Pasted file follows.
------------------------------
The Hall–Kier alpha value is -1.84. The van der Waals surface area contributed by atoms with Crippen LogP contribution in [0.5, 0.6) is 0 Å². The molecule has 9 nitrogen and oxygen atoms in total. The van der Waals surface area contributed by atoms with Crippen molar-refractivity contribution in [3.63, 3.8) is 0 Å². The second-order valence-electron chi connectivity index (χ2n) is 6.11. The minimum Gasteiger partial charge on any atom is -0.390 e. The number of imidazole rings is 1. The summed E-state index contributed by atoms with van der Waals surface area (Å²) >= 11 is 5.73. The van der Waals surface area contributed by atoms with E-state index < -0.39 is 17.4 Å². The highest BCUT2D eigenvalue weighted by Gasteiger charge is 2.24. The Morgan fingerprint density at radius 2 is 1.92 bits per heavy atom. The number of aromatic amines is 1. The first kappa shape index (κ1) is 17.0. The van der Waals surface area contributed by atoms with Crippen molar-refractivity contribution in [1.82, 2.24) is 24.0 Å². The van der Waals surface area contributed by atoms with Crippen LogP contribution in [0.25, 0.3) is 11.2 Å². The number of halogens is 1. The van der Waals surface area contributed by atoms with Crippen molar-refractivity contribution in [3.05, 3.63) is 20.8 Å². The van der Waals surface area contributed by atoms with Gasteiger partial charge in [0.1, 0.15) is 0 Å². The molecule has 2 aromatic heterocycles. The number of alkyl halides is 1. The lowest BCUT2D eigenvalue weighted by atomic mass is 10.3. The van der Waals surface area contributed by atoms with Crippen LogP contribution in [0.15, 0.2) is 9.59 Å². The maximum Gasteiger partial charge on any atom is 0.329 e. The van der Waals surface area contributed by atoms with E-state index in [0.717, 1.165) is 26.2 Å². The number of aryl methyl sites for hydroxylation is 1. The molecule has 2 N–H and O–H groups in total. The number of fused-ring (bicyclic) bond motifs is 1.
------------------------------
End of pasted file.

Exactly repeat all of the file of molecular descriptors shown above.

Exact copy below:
The Hall–Kier alpha value is -1.84. The van der Waals surface area contributed by atoms with Crippen LogP contribution in [0.5, 0.6) is 0 Å². The molecule has 9 nitrogen and oxygen atoms in total. The van der Waals surface area contributed by atoms with Crippen molar-refractivity contribution in [3.63, 3.8) is 0 Å². The second-order valence-electron chi connectivity index (χ2n) is 6.11. The minimum Gasteiger partial charge on any atom is -0.390 e. The number of imidazole rings is 1. The summed E-state index contributed by atoms with van der Waals surface area (Å²) >= 11 is 5.73. The van der Waals surface area contributed by atoms with E-state index < -0.39 is 17.4 Å². The highest BCUT2D eigenvalue weighted by Gasteiger charge is 2.24. The Morgan fingerprint density at radius 2 is 1.92 bits per heavy atom. The number of aromatic amines is 1. The first kappa shape index (κ1) is 17.0. The van der Waals surface area contributed by atoms with Crippen molar-refractivity contribution in [1.82, 2.24) is 24.0 Å². The van der Waals surface area contributed by atoms with Crippen LogP contribution in [0.25, 0.3) is 11.2 Å². The number of halogens is 1. The van der Waals surface area contributed by atoms with Crippen molar-refractivity contribution in [3.05, 3.63) is 20.8 Å². The van der Waals surface area contributed by atoms with Gasteiger partial charge in [0.1, 0.15) is 0 Å². The molecule has 2 aromatic heterocycles. The number of alkyl halides is 1. The lowest BCUT2D eigenvalue weighted by atomic mass is 10.3. The van der Waals surface area contributed by atoms with Crippen LogP contribution in [0.15, 0.2) is 9.59 Å². The maximum Gasteiger partial charge on any atom is 0.329 e. The van der Waals surface area contributed by atoms with E-state index in [0.717, 1.165) is 26.2 Å². The number of aryl methyl sites for hydroxylation is 1. The molecule has 2 N–H and O–H groups in total. The number of fused-ring (bicyclic) bond motifs is 1.